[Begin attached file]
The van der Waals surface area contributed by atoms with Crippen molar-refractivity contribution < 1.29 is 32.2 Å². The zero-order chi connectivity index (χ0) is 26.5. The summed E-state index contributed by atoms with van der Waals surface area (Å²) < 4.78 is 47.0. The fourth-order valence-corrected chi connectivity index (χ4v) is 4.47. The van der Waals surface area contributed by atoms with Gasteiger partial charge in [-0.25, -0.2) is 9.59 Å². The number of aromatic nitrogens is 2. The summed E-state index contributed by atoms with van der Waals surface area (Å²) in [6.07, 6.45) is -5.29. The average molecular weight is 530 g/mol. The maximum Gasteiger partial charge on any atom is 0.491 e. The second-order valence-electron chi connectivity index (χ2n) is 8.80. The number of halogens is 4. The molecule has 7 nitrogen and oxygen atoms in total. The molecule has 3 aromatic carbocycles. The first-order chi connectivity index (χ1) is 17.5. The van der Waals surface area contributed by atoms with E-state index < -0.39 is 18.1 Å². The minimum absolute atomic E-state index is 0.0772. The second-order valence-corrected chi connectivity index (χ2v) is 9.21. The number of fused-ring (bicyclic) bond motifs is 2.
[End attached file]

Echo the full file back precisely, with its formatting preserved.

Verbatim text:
The van der Waals surface area contributed by atoms with Crippen molar-refractivity contribution < 1.29 is 32.2 Å². The zero-order chi connectivity index (χ0) is 26.5. The summed E-state index contributed by atoms with van der Waals surface area (Å²) < 4.78 is 47.0. The fourth-order valence-corrected chi connectivity index (χ4v) is 4.47. The van der Waals surface area contributed by atoms with Gasteiger partial charge in [-0.25, -0.2) is 9.59 Å². The number of aromatic nitrogens is 2. The summed E-state index contributed by atoms with van der Waals surface area (Å²) in [6.07, 6.45) is -5.29. The average molecular weight is 530 g/mol. The maximum Gasteiger partial charge on any atom is 0.491 e. The second-order valence-electron chi connectivity index (χ2n) is 8.80. The number of halogens is 4. The molecule has 7 nitrogen and oxygen atoms in total. The molecule has 3 aromatic carbocycles. The first-order chi connectivity index (χ1) is 17.5. The van der Waals surface area contributed by atoms with E-state index < -0.39 is 18.1 Å². The minimum absolute atomic E-state index is 0.0772. The second-order valence-corrected chi connectivity index (χ2v) is 9.21. The number of fused-ring (bicyclic) bond motifs is 2.